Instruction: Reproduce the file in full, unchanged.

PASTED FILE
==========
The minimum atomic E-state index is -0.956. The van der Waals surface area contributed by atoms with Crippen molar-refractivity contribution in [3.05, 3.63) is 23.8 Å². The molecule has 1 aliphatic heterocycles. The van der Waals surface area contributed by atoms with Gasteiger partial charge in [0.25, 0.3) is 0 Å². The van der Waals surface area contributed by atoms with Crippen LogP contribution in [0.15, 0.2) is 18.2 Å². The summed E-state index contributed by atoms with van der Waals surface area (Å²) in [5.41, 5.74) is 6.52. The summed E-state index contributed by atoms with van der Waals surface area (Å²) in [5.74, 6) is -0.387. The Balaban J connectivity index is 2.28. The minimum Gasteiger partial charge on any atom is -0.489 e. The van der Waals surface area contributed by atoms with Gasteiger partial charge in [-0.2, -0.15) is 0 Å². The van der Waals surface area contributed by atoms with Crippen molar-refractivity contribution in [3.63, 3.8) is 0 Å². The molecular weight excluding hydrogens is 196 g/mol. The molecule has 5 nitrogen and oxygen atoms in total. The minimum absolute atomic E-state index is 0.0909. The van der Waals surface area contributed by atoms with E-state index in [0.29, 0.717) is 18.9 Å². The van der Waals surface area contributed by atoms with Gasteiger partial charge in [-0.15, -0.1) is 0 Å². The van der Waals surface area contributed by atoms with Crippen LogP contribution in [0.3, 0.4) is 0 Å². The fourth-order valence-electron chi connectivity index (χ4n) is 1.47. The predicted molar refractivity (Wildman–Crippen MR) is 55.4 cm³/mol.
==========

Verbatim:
The minimum atomic E-state index is -0.956. The van der Waals surface area contributed by atoms with Crippen molar-refractivity contribution in [3.05, 3.63) is 23.8 Å². The molecule has 1 aliphatic heterocycles. The van der Waals surface area contributed by atoms with Gasteiger partial charge in [0.25, 0.3) is 0 Å². The van der Waals surface area contributed by atoms with Crippen LogP contribution in [0.15, 0.2) is 18.2 Å². The summed E-state index contributed by atoms with van der Waals surface area (Å²) in [5.41, 5.74) is 6.52. The summed E-state index contributed by atoms with van der Waals surface area (Å²) in [5.74, 6) is -0.387. The Balaban J connectivity index is 2.28. The minimum Gasteiger partial charge on any atom is -0.489 e. The van der Waals surface area contributed by atoms with Gasteiger partial charge in [-0.2, -0.15) is 0 Å². The van der Waals surface area contributed by atoms with Crippen molar-refractivity contribution in [3.63, 3.8) is 0 Å². The molecular weight excluding hydrogens is 196 g/mol. The molecule has 5 nitrogen and oxygen atoms in total. The minimum absolute atomic E-state index is 0.0909. The van der Waals surface area contributed by atoms with E-state index in [0.29, 0.717) is 18.9 Å². The van der Waals surface area contributed by atoms with Gasteiger partial charge in [-0.15, -0.1) is 0 Å². The van der Waals surface area contributed by atoms with Crippen LogP contribution in [0.3, 0.4) is 0 Å². The fourth-order valence-electron chi connectivity index (χ4n) is 1.47. The predicted molar refractivity (Wildman–Crippen MR) is 55.4 cm³/mol.